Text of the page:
What do lawyers do when they are handed boilerplate legalese documents to sign before renting a mobile phone? They do what everyone else does – they sign it without reading it.
That’s what Joseph Rosenbaum, Partner & Global Chair, Advertising, Technology & Media Law Practice, Reed Smith LLP, told attendees at the Search Insider Summit this morning, recalling what happened when he was attending a conference three years ago in Valencia, Spain, and realized he didn’t have his mobile phone with him. So he stopped at a local Vodaphone outlet and rented a temporary phone, signed the end-user license agreement – without reading it – and want on his merry way, thinking that only three types of people had his new number: “my wife, my secretary and my kids.”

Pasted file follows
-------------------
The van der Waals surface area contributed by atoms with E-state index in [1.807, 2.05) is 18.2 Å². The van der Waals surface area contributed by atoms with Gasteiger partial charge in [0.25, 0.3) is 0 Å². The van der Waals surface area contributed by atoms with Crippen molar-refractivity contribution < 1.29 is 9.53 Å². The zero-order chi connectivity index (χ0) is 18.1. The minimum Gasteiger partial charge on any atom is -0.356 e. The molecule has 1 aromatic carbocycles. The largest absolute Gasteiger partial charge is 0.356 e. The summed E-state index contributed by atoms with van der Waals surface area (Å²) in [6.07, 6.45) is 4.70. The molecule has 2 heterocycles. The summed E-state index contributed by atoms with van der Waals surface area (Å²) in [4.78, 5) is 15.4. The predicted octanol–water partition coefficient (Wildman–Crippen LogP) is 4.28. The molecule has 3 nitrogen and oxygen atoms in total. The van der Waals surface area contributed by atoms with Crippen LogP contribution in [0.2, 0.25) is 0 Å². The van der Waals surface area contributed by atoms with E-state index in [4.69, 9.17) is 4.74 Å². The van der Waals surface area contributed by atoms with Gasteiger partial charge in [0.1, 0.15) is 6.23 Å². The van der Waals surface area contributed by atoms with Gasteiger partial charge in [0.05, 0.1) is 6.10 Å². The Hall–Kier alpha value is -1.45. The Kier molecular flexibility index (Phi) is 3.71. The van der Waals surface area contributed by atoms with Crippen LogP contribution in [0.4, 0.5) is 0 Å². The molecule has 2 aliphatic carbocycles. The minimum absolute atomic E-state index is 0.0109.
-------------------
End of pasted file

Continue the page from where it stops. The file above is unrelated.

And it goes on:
Lo and behold, after participating in the conference, Rosenbaum was walking back to his hotel when his phone rang. Surprised, he looked down at the phone and received a message from a local retailer offering him a discount for shopping at a nearby store.
When Rosenbaum stopped in the store, he said the sales staff confirmed the legitimacy of the offer, but they couldn’t explain how it was made, or how it was targeted to Rosenbaum’s phone.
So he called Vodaphone and found out that because he wasn’t a European Union citizen, that when he signed the service agreement he unwittingly opted into a beta test that would allow marketers to make offers to him based on his phone’s GPS location information.
If he had been a EU citizen, he said, “That probably would’ve been illegal.”